The PPP and HEC
News Post (The News, April 3- 2011)
It is ironical that while we harp on about declaring an education emergency in the country, we turn a blind eye to the devolution and fragmentation of the only institution that has brought recognition to Pakistani academics: the Higher Education Commission. In less than a decade, HEC achieved the establishment of merit-based education system and a standard of education, which, for the first time in six decades, elevated at least three Pakistani universities to the league of world’s top 500 universities. It was for the first time in the history of our country that the less-privileged were given access to funds and opportunities for higher education. The research base of the country was strengthened and standards were established for hiring and promotion of university faculty which further enhanced the standard of research and teaching in the country.
The present government, with education being the least of its priorities, is punishing the HEC for exposing its fake degree holders. Providing higher education to the masses would create enlightened individuals challenging the incompetence of the government. So, in true dictatorial style, they are bent on removing any signs of resistance from the deaf, blind and mute masses they would like to lead.
The PPP is bent on destroying the HEC. The ruling party has only destroyed state institutions in its three years of power. It is now trying to undo the little good that the Musharraf government did. I request the PPP to have pity on us.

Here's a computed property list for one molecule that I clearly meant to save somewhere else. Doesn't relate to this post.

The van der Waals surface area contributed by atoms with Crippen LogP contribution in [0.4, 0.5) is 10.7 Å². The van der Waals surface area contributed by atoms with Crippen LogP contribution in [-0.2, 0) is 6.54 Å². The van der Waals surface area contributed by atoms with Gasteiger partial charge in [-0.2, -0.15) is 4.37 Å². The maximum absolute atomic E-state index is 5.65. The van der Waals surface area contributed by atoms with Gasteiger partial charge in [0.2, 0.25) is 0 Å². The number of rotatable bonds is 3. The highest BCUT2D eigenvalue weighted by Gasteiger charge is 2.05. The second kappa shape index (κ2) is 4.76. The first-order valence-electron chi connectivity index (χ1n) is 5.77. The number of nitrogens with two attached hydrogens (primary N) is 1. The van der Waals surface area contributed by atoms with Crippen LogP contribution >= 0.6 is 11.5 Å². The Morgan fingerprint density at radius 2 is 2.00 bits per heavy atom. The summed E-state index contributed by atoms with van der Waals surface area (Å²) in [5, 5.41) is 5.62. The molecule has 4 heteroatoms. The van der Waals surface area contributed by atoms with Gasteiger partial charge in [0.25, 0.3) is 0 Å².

For God’s sake, spare the country your half-cooked policy changes. Our future generations deserve a better Pakistan.
The livelihood of so many HEC employees would not be in danger today had its chairman agreed to toe the government’s line on the degree verification issue.
The PPP should stay away from serious issues like higher education. It should remain focused on projects like Benazir Income Support Programme where it could dole out money to keep its supporters happy.
Who would not agree with Professor Atta-ur Rahman’s views mentioned in his letter ‘Don’t shred HEC’ (News Post, Apr 1)? The only people who would disagree with him are the likes of Dr Zulfiqar Mirza who know very well that it is not education which is needed to make one a successful politician.
I wonder what the country will be like at the conclusion of the PPP’s term in 2013. One after another, it is destroying state institutions. Mr Zardari was right: democracy is indeed the best revenge.
In Karachi, the Sindh government has created a lot of financial problems for the National Academy of Performing Arts (NAPA). At the federal level, the PPP is now after the HEC. What is wrong with it? Why is it anti-education?